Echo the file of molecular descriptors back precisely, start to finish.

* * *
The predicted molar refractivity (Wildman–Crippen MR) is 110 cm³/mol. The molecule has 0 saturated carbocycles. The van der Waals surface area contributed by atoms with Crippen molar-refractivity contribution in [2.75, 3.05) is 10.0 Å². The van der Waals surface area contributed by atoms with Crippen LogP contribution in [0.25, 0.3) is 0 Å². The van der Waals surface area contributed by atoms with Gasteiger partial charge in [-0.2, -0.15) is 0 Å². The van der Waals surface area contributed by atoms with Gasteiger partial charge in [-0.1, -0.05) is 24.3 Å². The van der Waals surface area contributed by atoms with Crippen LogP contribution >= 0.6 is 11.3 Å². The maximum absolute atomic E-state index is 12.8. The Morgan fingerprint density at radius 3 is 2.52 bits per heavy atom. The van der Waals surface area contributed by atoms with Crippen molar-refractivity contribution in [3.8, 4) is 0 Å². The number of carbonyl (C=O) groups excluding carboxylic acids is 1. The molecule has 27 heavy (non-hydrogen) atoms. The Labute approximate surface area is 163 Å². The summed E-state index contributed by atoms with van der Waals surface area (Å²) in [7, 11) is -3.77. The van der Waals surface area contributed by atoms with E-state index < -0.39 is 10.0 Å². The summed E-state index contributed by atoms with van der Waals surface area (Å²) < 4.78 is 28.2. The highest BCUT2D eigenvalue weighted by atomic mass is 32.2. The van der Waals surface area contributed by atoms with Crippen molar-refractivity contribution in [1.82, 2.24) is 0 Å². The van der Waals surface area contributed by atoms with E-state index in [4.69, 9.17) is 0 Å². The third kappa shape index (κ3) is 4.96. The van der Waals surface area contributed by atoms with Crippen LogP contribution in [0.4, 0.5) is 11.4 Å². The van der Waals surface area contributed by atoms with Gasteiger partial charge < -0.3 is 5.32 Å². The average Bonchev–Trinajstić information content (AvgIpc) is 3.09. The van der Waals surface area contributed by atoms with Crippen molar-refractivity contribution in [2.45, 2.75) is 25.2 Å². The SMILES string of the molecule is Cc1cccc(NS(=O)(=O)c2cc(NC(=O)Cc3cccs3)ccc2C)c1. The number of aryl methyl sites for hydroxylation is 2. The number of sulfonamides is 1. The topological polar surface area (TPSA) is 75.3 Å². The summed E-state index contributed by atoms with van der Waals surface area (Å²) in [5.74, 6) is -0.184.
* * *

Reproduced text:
The predicted molar refractivity (Wildman–Crippen MR) is 110 cm³/mol. The molecule has 0 saturated carbocycles. The van der Waals surface area contributed by atoms with Crippen molar-refractivity contribution in [2.75, 3.05) is 10.0 Å². The van der Waals surface area contributed by atoms with Crippen LogP contribution in [0.25, 0.3) is 0 Å². The van der Waals surface area contributed by atoms with Gasteiger partial charge in [-0.2, -0.15) is 0 Å². The van der Waals surface area contributed by atoms with Gasteiger partial charge in [-0.1, -0.05) is 24.3 Å². The van der Waals surface area contributed by atoms with Crippen LogP contribution >= 0.6 is 11.3 Å². The maximum absolute atomic E-state index is 12.8. The Morgan fingerprint density at radius 3 is 2.52 bits per heavy atom. The van der Waals surface area contributed by atoms with Crippen molar-refractivity contribution in [3.8, 4) is 0 Å². The number of carbonyl (C=O) groups excluding carboxylic acids is 1. The molecule has 27 heavy (non-hydrogen) atoms. The Labute approximate surface area is 163 Å². The summed E-state index contributed by atoms with van der Waals surface area (Å²) in [7, 11) is -3.77. The van der Waals surface area contributed by atoms with E-state index < -0.39 is 10.0 Å². The summed E-state index contributed by atoms with van der Waals surface area (Å²) < 4.78 is 28.2. The highest BCUT2D eigenvalue weighted by atomic mass is 32.2. The van der Waals surface area contributed by atoms with Crippen molar-refractivity contribution in [1.82, 2.24) is 0 Å². The van der Waals surface area contributed by atoms with E-state index in [4.69, 9.17) is 0 Å². The third kappa shape index (κ3) is 4.96. The van der Waals surface area contributed by atoms with Crippen LogP contribution in [0.4, 0.5) is 11.4 Å². The van der Waals surface area contributed by atoms with Gasteiger partial charge < -0.3 is 5.32 Å². The average Bonchev–Trinajstić information content (AvgIpc) is 3.09. The van der Waals surface area contributed by atoms with Crippen molar-refractivity contribution in [2.45, 2.75) is 25.2 Å². The SMILES string of the molecule is Cc1cccc(NS(=O)(=O)c2cc(NC(=O)Cc3cccs3)ccc2C)c1. The number of aryl methyl sites for hydroxylation is 2. The number of sulfonamides is 1. The topological polar surface area (TPSA) is 75.3 Å². The summed E-state index contributed by atoms with van der Waals surface area (Å²) in [5.74, 6) is -0.184.